As mentioned in earlier posts the pontoon bridge that crossed Popolopen Creek during the Revolutionary war was eventually (and much much later) replaced by a permanent structure. According to Wikipedia:

The red-blazed Popolopen Gorge Trail runs along the south side of the creek to a foot bridge just south of Popolopen Torne. Here, it joins the blue-blazed Timp-Torne, 1777 West and 1779 trails. These run along the north side of the creek from Hell Hole to the bridge, with the Timp-Torne detouring over the summit of Popolopen Torne. They cross the footbridge and join the Popolopen Gorge Trail to detour around West Point property, and the combined trails turn southwest and follow the valley of Queensboro Brook.

On October 6, 2002, New York Governor George Pataki dedicated a long suspension foot bridge which spans the creek a short distance further downstream. The novel design embracing a stiffened Suspended Rope Truss Bridge was proposed by Bruce Ramsay & Jim Hume of Cleveland Bridge Ltd. The final design & construction was carried out by Cleveland Bridge Ltd. The foot bridge connects the Twin Forts Trail to its intersection with the Appalachian Trail on the western side of the Bear Mountain Bridge.

As noted above a new footbridge (built 2002) has been constructed across the Popolopen Creek just downstream from this bridge. The concept design of this bridge was proposed by Bruce Ramsay & Jim Hume of Cleveland Bridge Pty. Ltd. of the U.K., Cleveland Bridge were also responsible for its construction. The footbridge was designed as a suspended rope truss, which results in a very stiff bridge due to its diagonal braces. Another special feature is the fiber composite deck in lieu of a traditional timber deck for this type of structure. The fiber composite deck adds lightness, long term durability and reduced maintenance requirements.

According to the Dorman Long Technology (the US arm of Cleveland Bridge) site:

Completed in 2002, the Popolopen Creek Footbridge was designed by DLT to create an economic and aesthetically pleasing river crossing of 140m main span on the Appalachian Trail in Bear Mountain Park, Fort Montgomery, NY. The bridge is a hybrid of a suspension bridge and a truss bridge and was designed for ease of construction. The suspension cables alone support the dead weight of the bridge whilst the live loads are resisted by a combination of the suspension cables and the truss formed by the suspension cable, suspenders, diagonal bracings and the deck edge girder. The result is a stiff bridge that is comfortable to walk across despite having a visually pleasing low span to sag ratio for the main suspension cables. The deck panels are fibre reinforced composite panels that bolt to the steel deck frame. Use of these panels significantly reduced the dead weight of the bridge. Main cables are anchored to rock at either end of the bridge at the top of slopes leading down to the bridge.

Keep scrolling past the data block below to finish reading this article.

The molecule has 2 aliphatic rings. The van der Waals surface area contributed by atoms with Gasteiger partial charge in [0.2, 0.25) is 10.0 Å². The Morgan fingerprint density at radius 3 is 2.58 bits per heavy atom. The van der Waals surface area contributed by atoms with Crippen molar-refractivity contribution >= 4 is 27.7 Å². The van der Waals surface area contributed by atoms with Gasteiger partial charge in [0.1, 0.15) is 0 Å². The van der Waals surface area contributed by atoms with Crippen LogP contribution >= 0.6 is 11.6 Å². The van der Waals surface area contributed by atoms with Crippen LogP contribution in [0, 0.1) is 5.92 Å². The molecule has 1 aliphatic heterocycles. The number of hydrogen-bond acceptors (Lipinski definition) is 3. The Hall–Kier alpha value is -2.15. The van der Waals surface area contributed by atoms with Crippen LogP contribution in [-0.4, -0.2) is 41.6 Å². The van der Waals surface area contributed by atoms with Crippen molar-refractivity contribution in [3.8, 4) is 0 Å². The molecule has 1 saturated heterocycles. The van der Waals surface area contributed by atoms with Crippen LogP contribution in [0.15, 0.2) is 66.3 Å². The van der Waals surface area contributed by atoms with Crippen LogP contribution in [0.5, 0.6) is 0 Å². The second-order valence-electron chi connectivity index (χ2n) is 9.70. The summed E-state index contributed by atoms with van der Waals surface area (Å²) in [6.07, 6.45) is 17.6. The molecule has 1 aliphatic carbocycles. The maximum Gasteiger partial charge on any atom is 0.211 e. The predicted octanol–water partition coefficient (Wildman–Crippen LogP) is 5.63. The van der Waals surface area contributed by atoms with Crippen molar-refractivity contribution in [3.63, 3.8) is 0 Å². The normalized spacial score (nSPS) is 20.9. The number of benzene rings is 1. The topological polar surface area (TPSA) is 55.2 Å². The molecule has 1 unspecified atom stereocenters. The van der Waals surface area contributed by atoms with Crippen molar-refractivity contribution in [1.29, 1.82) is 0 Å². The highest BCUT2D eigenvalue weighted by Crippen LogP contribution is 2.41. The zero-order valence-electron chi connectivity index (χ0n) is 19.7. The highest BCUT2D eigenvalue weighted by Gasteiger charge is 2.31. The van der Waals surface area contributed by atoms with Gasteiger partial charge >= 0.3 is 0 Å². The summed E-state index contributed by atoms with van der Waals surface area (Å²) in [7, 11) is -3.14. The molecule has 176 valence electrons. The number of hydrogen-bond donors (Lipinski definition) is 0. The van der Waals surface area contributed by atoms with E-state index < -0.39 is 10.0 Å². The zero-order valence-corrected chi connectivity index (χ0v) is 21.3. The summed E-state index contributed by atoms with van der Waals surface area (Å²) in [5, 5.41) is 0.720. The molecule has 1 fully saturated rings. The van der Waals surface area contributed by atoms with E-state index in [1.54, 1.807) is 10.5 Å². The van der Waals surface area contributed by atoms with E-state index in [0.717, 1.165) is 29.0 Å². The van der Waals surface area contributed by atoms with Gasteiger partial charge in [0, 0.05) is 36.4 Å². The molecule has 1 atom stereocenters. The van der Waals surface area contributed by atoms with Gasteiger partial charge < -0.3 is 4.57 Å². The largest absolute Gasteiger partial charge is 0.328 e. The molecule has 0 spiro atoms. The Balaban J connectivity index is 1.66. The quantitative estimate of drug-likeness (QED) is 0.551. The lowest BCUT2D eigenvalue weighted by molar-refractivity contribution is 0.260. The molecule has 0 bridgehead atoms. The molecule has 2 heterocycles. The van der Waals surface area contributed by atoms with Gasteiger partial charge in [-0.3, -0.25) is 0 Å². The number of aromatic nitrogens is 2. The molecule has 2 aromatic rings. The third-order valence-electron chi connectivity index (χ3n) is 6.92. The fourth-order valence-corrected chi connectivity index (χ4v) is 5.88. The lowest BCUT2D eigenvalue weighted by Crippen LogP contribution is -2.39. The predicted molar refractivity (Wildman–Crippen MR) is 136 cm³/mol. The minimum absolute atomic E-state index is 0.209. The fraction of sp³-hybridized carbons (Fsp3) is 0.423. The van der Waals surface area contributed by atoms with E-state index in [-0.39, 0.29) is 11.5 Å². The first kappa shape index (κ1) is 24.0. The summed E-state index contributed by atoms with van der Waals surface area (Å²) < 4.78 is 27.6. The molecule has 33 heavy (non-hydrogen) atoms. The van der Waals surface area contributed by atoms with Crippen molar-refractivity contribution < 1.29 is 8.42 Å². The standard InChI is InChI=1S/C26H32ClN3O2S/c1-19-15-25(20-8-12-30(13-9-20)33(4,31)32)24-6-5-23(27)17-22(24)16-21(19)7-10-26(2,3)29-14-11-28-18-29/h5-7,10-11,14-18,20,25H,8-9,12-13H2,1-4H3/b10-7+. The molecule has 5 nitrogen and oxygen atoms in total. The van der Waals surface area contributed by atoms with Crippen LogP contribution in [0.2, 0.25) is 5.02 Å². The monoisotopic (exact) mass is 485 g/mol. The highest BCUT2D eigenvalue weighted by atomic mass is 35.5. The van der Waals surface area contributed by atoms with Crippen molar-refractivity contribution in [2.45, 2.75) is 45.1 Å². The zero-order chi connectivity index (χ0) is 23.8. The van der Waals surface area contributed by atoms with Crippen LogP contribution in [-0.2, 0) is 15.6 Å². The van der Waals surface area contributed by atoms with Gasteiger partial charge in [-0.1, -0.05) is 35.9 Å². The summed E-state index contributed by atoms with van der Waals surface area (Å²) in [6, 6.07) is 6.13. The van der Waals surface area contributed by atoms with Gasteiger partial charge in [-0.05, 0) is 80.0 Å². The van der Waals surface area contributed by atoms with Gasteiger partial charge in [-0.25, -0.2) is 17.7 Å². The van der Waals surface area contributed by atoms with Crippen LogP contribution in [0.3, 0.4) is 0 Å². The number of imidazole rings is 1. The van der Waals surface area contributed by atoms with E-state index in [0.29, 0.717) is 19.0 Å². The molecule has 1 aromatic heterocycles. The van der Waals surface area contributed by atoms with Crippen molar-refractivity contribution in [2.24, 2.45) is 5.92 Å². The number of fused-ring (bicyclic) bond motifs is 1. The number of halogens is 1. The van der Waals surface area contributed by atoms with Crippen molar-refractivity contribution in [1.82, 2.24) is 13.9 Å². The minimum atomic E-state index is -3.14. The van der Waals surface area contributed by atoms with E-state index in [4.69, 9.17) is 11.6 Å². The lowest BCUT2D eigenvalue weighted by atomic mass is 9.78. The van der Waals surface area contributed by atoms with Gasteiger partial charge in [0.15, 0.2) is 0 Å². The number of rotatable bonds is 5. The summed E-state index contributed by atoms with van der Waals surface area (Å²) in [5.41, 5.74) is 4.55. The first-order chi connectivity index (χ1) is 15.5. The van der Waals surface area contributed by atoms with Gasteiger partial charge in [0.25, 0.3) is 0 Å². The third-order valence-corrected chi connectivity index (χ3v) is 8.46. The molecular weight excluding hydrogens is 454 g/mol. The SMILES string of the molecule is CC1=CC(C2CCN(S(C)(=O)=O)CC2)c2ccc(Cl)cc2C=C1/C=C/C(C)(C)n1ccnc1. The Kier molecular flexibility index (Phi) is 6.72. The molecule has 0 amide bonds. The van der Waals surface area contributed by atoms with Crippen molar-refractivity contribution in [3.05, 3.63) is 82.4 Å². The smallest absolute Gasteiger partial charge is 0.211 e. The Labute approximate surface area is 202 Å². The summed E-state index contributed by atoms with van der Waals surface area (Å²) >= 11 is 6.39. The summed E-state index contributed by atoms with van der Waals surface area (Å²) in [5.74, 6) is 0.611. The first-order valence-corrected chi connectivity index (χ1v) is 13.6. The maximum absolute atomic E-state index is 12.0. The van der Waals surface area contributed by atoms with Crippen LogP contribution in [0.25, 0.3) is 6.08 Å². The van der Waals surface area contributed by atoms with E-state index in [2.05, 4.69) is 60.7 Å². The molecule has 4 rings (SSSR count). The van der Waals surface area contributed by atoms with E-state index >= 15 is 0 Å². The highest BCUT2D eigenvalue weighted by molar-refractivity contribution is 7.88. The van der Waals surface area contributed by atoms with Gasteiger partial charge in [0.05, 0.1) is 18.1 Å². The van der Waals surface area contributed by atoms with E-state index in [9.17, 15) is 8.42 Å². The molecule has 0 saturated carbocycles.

A plaque on the bridge reads:

The William J. Moreau Popolopen Bridge. “Bill” Moreau, Chief Engineer at the New York State Bridge Authority for 27 years. He is recognized world-wide and at home in the Hudson Valley for his strong willed, expert dedication to safe bridge design, function and maintenance for long-lived and beloved bridges. Dedicated 27 June 2014.

Below a view of the Bear Mountain Bridge from the footbridge.

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